Colors in Xamarin.Forms

Download Sample Download the sample

The Color structure lets you specify colors as Red-Green-Blue (RGB) values, Hue-Saturation-Luminosity (HSL) values, Hue-Saturation-Value (HSV) values, or with a color name. An Alpha channel is also available to indicate transparency.

Color objects can be created with the Color constructors, which can be used to specify a gray shade, an RGB value, or an RGB value with transparency. In all cases, arguments are double values ranging from 0 to 1.

You can also use static methods to create Color objects:

  • Color.FromRgb for double RGB values from 0 to 1.
  • Color.FromRgb for integer RGB values from 0 to 255.
  • Color.FromRgba for double RGB values with transparency.
  • Color.FromRgba for integer RGB values with transparency.
  • Color.FromHsla for double HSL values with transparency.
  • Color.FromHsv for double HSV values from 0 to 1.
  • Color.FromHsv for integer HSV values from 0 to 255.
  • Color.FromHsva for double HSV values with transparency.
  • Color.FromHsva for integer HSV values with transparency.
  • Color.FromUint for a uint value calculated as (B + 256 * (G + 256 * (R + 256 * A))).
  • Color.FromHex for a string format of hexadecimal digits in the form "#AARRGGBB" or "#RRGGBB" or "#ARGB" or "#RGB", where each letter corresponds to a hexadecimal digit for the alpha, red, green, and blue channels.

Once created, a Color object is immutable. The characteristics of the color can be obtained from the following properties:

  • R, which represents the red channel of the color.
  • G, which represents the green channel of the color.
  • B, which represents the blue channel of the color.
  • A, which represents the alpha channel of the color.
  • Hue, which represents the hue channel of the color.
  • Saturation, which represents the saturation channel of the color.
  • Luminosity, which represents the luminosity channel of the color.

These properties are all double values ranging from 0 to 1.

Named colors

The Color structure also defines 240 public static read-only fields for common colors, such as AliceBlue.


The Color.Accent value results in a platform-specific (and sometimes user-selectable) color that is visible on either a dark or light background.


The Color.Default value defines a Color with all channels set to -1, and is intended to enforce the platform's color scheme. Consequently, it has a different meaning in different contexts on different platforms. By default the platform color schemes are:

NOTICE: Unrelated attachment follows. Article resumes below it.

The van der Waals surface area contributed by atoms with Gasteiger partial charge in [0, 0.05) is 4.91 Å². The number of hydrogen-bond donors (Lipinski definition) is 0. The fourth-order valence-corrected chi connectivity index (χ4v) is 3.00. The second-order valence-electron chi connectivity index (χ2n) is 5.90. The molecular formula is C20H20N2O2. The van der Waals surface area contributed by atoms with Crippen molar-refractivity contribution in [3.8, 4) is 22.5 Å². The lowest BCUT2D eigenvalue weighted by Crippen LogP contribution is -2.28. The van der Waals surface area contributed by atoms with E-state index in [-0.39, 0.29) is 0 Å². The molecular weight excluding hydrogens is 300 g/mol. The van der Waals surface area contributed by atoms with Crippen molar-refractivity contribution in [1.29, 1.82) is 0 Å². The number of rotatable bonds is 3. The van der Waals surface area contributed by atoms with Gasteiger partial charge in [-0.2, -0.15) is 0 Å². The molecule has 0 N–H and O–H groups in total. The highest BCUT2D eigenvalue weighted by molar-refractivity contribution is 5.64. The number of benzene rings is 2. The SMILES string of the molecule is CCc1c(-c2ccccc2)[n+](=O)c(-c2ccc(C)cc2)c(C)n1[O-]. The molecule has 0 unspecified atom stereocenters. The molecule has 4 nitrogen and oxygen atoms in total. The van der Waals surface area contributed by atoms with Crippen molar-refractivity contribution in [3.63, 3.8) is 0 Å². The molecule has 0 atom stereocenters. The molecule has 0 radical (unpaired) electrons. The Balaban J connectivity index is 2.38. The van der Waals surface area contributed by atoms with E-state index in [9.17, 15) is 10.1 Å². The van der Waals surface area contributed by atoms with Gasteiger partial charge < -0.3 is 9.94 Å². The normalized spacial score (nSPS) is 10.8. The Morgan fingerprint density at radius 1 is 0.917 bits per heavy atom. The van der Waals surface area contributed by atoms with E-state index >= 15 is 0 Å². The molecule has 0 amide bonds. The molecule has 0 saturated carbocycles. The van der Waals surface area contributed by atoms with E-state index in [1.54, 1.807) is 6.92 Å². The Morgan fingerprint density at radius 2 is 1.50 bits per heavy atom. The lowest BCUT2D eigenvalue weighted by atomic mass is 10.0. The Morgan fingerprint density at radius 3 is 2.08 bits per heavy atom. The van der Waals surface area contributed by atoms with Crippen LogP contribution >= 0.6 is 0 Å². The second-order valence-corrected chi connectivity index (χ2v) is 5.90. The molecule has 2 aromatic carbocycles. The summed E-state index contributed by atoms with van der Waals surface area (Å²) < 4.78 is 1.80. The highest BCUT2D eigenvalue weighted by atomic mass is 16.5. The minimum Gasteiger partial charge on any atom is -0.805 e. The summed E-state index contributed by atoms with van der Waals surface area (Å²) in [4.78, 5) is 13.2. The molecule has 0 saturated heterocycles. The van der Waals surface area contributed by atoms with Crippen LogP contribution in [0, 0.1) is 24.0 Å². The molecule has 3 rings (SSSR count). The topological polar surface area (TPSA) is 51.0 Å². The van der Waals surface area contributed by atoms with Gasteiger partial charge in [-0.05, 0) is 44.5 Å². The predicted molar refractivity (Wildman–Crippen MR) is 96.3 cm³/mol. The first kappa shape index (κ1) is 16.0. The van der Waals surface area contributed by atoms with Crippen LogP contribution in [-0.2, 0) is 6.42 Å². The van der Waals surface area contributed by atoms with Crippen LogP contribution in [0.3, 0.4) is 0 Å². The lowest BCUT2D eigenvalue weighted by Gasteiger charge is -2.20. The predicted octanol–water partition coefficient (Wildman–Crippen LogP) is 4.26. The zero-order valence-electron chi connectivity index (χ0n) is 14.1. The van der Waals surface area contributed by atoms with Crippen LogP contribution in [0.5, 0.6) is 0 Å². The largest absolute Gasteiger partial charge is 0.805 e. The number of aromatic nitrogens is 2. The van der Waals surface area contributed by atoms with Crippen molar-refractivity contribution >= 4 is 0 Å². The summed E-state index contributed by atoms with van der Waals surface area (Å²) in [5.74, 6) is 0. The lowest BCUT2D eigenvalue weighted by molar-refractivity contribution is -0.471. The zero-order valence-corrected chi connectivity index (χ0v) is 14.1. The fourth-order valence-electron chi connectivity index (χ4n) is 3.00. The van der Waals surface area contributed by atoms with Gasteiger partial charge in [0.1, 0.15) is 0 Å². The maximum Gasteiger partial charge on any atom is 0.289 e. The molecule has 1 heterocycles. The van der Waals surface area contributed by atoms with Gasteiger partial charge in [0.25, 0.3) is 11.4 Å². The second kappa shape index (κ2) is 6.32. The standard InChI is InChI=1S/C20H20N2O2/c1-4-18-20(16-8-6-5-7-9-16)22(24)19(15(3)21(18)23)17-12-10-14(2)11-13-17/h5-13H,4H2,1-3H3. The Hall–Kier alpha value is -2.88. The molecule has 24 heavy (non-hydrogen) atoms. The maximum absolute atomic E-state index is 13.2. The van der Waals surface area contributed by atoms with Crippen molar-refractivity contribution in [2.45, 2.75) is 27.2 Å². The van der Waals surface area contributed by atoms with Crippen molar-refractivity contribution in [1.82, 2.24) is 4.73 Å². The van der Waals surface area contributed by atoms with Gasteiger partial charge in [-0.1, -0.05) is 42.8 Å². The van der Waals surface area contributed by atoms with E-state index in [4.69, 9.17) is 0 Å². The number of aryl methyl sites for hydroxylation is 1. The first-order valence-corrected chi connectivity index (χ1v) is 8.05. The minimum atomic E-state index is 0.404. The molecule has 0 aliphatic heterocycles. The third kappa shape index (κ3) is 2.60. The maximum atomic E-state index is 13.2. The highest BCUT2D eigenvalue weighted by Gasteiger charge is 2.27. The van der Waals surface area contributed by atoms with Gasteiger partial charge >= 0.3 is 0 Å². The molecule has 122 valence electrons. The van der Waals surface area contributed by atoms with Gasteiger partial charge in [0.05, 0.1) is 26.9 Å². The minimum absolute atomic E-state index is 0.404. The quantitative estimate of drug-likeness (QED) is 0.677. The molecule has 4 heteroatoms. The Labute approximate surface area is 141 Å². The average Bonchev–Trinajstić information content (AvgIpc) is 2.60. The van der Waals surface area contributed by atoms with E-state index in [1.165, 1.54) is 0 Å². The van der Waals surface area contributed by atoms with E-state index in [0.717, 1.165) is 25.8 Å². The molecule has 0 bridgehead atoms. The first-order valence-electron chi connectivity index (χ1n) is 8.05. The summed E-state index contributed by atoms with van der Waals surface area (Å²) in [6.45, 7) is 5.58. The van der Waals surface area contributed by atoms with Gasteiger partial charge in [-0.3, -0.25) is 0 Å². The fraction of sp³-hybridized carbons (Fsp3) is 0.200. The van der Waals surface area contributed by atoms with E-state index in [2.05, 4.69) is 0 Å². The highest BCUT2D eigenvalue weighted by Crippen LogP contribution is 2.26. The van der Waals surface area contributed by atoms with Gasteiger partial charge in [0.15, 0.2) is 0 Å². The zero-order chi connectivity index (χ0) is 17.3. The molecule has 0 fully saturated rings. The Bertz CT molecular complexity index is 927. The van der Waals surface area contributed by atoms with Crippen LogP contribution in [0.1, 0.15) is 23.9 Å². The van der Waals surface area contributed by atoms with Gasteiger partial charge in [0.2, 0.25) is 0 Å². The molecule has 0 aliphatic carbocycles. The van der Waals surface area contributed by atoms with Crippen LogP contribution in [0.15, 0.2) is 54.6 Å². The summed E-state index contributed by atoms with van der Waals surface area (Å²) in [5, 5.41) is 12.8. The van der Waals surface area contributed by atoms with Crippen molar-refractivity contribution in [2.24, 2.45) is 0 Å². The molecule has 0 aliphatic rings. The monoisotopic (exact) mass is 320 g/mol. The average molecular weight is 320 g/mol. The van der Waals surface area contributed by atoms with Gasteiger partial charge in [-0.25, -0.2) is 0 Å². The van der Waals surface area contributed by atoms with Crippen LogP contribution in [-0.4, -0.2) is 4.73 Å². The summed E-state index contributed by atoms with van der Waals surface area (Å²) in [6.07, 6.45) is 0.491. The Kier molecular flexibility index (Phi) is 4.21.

• iOS: dark text on a light background.
  • Android: dark text on a light background.
  • Windows: dark text on a light background.


The Color.Transparent value defines a Color with all channels set to zero.

Modify a color

Several instance methods allow modifying an existing color to create a new color:

  • AddLuminosity returns a Color by modifying the luminosity by the supplied delta.
  • MultiplyAlpha returns a Color by modifying the alpha, multiplying it by the supplied alpha value.
  • ToHex returns a hexadecimal string representation of a Color.
  • WithHue returns a Color, replacing the hue with the value supplied.
  • WithLuminosity returns a Color, replacing the luminosity with the value supplied.
  • WithSaturation returns a Color, replacing the saturation with the value supplied.

Implicit conversions

Implicit conversion between the Xamarin.Forms.Color and System.Drawing.Color types can be performed:

Xamarin.Forms.Color xfColor = Xamarin.Forms.Color.FromRgb(0, 72, 255);
System.Drawing.Color sdColor = System.Drawing.Color.FromArgb(38, 127, 0);

// Implicity convert from a Xamarin.Forms.Color to a System.Drawing.Color
System.Drawing.Color sdColor2 = xfColor;

// Implicitly convert from a System.Drawing.Color to a Xamarin.Forms.Color
Xamarin.Forms.Color xfColor2 = sdColor;


In XAML, colors are typically referenced using their named values, or with their Hex representations:

<Label Text="Sea color"
       TextColor="Aqua" />
<Label Text="RGB"
       TextColor="#00FF00" />
<Label Text="Alpha plus RGB"
       TextColor="#CC00FF00" />
<Label Text="Tiny RGB"
       TextColor="#0F0" />
<Label Text="Tiny Alpha plus RGB"
       TextColor="#C0F0" />


When using XAML compilation, color names are case insensitive and therefore can be written in lowercase. For more information about XAML compilation, see XAML Compilation.

In C#, colors are typically referenced using their named values, or with their static methods:

Label red    = new Label { Text = "Red",    TextColor = Color.Red };
Label orange = new Label { Text = "Orange", TextColor = Color.FromHex("FF6A00") };
Label yellow = new Label { Text = "Yellow", TextColor = Color.FromHsla(0.167, 1.0, 0.5, 1.0) };
Label green  = new Label { Text = "Green",  TextColor = Color.FromRgb (38, 127, 0) };
Label blue   = new Label { Text = "Blue",   TextColor = Color.FromRgba(0, 38, 255, 255) };
Label indigo = new Label { Text = "Indigo", TextColor = Color.FromRgb (0, 72, 255) };
Label violet = new Label { Text = "Violet", TextColor = Color.FromHsla(0.82, 1, 0.25, 1) };

The following example uses the OnPlatform markup extension to selectively set the color of an ActivityIndicator:

<ActivityIndicator Color="{OnPlatform iOS=Black, Default=Default}"
                   IsRunning="True" />

The equivalent C# code is:

ActivityIndicator activityIndicator = new ActivityIndicator
    Color = Device.RuntimePlatform == Device.iOS ? Color.Black : Color.Default,
    IsRunning = true